Summary: Slowly voices inside the US military speak out about its inability to respond to its manifest failures in Iraq and Afghanistan, despite the large price paid in blood and money for the lessons given. The military has proven unable to take the first step of admitting that they lost. Here Gregory A. Thiele (LtCol , USMC) puts our defeat in a historical context, explains what we did wrong, and gives recommendations. Let’s hope the Marines listen.
— See responses to this in the comments from several experts.
“Coming to grips with fourth-generation warfare.”
By LtCol Gregory A. Thiele, USMC.
Marine Corps Gazette, November 2016.
Reposted with their generous permission.
Echoes of history.
In 1806, the Kingdom of Prussia went to war against France and Napoleon Bonaparte. Prussia suffered a crushing and humiliating defeat. In a pair of battles, Jena and Auerstädt, both fought on 14 October 1806, the Prussian Army was defeated, and the existence of the Prussian state was placed in jeopardy. Prussia survived and reformed its army — an army that later played a pivotal role in Napoleon’s final defeat.
The U.S. military in general — and the U.S. Marine Corps in particular — is at a similar crossroads today. Marines are faced with twin defeats in Iraq and Afghanistan. These failures are clear indications that the character of war has changed. The Marine Corps must adapt to meet the challenge of this new face of war. A closer look at Jena-Auerstädt may suggest some ways to do so.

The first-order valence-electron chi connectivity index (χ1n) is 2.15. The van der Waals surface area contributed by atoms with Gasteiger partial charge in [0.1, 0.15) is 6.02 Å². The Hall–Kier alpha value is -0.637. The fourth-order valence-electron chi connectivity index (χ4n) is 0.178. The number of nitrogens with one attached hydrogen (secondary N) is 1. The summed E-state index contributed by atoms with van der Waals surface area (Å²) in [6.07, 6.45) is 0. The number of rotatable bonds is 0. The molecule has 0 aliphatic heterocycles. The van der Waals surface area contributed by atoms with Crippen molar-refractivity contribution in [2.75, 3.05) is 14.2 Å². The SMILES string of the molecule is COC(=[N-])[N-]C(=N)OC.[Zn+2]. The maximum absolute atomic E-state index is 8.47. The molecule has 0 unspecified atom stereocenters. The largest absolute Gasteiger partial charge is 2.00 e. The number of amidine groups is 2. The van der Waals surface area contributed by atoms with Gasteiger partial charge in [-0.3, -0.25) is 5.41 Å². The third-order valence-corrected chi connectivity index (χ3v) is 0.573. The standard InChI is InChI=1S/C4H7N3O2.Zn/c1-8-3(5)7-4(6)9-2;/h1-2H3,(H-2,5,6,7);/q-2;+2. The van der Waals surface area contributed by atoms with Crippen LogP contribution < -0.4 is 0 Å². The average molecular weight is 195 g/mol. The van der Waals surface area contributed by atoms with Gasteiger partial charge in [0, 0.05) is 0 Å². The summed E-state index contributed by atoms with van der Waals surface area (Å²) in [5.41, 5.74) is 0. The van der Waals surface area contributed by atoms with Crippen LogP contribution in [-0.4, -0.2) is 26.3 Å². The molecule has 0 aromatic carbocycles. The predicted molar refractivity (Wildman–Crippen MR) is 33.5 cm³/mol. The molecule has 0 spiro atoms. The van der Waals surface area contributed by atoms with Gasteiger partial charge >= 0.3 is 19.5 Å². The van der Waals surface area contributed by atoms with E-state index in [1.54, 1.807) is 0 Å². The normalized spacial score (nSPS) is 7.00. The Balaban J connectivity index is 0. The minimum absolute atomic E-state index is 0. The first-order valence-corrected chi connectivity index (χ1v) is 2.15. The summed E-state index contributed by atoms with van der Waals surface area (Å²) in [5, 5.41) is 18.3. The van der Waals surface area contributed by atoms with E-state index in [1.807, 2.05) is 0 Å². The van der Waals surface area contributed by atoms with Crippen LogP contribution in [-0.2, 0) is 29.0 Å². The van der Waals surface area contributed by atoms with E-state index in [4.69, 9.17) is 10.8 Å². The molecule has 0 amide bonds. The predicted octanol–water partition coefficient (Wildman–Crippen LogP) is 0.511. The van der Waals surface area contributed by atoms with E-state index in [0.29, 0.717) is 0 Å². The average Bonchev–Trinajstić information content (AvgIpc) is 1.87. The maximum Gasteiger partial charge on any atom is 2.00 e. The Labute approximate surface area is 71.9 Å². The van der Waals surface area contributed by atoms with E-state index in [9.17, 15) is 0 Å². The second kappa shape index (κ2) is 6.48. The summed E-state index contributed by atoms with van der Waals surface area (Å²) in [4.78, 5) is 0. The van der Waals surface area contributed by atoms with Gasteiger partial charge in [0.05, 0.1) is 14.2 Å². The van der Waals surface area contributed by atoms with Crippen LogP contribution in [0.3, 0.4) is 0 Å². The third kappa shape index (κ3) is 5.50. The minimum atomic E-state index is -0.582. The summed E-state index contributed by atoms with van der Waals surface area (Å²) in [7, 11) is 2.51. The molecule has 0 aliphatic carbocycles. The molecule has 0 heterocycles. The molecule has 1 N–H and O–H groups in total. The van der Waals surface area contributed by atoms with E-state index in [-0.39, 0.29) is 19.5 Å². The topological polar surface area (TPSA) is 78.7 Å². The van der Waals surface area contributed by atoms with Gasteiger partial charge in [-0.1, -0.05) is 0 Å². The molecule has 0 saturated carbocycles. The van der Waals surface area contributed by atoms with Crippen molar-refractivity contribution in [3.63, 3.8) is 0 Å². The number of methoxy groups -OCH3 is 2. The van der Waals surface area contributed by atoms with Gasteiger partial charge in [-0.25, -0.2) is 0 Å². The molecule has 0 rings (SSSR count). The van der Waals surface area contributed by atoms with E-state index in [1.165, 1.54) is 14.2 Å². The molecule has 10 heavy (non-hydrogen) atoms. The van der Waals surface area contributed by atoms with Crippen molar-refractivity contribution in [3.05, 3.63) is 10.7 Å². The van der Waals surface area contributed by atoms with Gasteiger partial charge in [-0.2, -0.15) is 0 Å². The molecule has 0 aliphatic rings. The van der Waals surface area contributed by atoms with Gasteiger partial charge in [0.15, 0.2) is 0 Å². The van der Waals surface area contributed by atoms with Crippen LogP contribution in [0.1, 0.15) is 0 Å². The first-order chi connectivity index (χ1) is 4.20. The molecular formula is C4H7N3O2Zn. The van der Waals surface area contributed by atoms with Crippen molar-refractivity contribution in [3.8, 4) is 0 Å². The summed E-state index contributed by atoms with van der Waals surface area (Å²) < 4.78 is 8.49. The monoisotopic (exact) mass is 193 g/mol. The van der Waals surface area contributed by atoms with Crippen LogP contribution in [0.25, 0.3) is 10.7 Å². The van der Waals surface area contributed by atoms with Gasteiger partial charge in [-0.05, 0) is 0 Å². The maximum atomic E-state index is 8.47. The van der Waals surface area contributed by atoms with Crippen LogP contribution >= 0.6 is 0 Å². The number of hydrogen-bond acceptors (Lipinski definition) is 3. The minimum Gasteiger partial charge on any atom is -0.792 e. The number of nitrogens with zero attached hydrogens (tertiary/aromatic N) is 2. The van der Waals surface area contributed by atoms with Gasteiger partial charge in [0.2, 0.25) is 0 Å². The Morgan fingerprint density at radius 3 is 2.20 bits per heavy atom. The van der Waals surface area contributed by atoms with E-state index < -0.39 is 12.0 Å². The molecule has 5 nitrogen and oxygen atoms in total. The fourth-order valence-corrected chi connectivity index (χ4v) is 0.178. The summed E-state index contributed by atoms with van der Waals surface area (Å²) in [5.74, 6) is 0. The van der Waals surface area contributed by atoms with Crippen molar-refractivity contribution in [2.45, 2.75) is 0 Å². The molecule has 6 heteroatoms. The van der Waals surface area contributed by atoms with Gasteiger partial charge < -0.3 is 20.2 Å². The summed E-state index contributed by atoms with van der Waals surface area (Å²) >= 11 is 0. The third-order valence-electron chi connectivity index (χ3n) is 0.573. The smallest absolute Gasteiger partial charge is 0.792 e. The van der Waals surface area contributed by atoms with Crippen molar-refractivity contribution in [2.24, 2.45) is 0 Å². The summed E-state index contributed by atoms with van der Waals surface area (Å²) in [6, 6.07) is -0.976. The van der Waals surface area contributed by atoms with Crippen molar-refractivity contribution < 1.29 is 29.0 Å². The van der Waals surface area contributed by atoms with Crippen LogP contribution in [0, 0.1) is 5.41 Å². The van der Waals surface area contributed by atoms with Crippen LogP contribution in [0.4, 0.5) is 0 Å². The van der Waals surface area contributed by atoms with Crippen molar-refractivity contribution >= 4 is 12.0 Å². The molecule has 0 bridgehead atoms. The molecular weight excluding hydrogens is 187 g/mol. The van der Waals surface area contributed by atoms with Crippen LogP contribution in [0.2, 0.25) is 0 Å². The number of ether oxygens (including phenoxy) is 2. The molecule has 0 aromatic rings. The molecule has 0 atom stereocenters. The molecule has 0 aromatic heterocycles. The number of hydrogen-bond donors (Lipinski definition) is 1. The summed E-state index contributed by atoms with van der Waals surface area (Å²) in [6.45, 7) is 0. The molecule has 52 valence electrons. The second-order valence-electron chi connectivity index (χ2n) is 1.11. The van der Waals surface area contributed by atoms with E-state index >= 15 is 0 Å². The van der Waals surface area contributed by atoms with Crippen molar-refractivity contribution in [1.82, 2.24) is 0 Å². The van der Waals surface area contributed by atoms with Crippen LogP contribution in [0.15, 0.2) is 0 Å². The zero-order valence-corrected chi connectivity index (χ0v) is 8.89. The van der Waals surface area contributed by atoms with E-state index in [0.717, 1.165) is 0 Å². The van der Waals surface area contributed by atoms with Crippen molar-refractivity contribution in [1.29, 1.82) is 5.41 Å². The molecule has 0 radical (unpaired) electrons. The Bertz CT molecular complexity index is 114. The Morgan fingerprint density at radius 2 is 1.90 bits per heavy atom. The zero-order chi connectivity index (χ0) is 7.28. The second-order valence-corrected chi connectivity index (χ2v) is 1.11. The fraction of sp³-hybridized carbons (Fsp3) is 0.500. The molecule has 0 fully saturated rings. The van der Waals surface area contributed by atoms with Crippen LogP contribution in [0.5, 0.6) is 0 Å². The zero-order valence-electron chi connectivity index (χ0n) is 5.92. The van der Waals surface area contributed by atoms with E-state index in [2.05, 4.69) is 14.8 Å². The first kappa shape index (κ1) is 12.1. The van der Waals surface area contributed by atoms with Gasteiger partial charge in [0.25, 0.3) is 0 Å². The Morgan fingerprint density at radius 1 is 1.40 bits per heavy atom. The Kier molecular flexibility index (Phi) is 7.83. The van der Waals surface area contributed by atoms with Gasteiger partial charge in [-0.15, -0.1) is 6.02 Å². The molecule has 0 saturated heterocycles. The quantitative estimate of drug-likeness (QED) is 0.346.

In 1806, Napoleon was at the height of his power. Napoleon, and France, posed a threat to the long-established monarchies and order of Europe. In July 1806, Prussia allied with Russia against Napoleon.
In early October 1806, Prussian troops marched against Napoleon’s forces. They marched slowly in order to allow their Russian allies an opportunity to come to their support. Napoleon, wishing to defeat the Prussians before Russian troops could join them, moved rapidly. On 14 October, Napoleon’s army engaged the Prussians in two battles fought a dozen miles apart. At Jena, Napoleon routed a portion of the Prussian army while one of his marshals defeated a much larger Prussian force at Auerstädt.
The defeats were decisive, and the Prussian army disintegrated in the pursuit that followed. By the spring of 1807, the only unconquered territory left to Prussia was around the city of Memel on the Baltic coast. The Prussian King, Frederick William III, sought terms from Napoleon.